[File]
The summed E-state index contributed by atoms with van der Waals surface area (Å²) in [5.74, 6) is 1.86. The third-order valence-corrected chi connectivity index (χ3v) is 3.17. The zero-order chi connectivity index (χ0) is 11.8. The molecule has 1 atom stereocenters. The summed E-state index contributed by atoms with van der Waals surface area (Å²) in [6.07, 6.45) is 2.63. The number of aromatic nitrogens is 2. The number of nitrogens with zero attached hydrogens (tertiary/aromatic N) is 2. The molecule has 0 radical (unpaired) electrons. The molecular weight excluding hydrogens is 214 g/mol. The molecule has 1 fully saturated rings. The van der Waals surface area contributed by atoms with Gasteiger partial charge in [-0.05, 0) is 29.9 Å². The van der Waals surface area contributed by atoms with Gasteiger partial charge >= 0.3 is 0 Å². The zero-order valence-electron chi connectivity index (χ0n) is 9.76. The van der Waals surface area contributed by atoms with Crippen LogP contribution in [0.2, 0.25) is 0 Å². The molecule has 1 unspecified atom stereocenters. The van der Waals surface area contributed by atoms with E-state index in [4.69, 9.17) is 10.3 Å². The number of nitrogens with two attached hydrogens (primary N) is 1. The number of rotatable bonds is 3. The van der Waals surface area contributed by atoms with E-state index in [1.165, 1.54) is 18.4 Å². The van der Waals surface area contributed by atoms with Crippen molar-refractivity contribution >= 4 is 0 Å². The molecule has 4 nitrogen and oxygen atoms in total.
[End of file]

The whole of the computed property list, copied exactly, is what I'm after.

The summed E-state index contributed by atoms with van der Waals surface area (Å²) in [5.74, 6) is 1.86. The third-order valence-corrected chi connectivity index (χ3v) is 3.17. The zero-order chi connectivity index (χ0) is 11.8. The molecule has 1 atom stereocenters. The summed E-state index contributed by atoms with van der Waals surface area (Å²) in [6.07, 6.45) is 2.63. The number of aromatic nitrogens is 2. The number of nitrogens with zero attached hydrogens (tertiary/aromatic N) is 2. The molecule has 0 radical (unpaired) electrons. The molecular weight excluding hydrogens is 214 g/mol. The molecule has 1 fully saturated rings. The van der Waals surface area contributed by atoms with Gasteiger partial charge in [-0.05, 0) is 29.9 Å². The van der Waals surface area contributed by atoms with Gasteiger partial charge >= 0.3 is 0 Å². The zero-order valence-electron chi connectivity index (χ0n) is 9.76. The van der Waals surface area contributed by atoms with Crippen LogP contribution in [0.2, 0.25) is 0 Å². The molecule has 1 unspecified atom stereocenters. The van der Waals surface area contributed by atoms with E-state index in [4.69, 9.17) is 10.3 Å². The number of nitrogens with two attached hydrogens (primary N) is 1. The number of rotatable bonds is 3. The van der Waals surface area contributed by atoms with E-state index in [1.165, 1.54) is 18.4 Å². The van der Waals surface area contributed by atoms with Crippen molar-refractivity contribution >= 4 is 0 Å². The molecule has 4 nitrogen and oxygen atoms in total.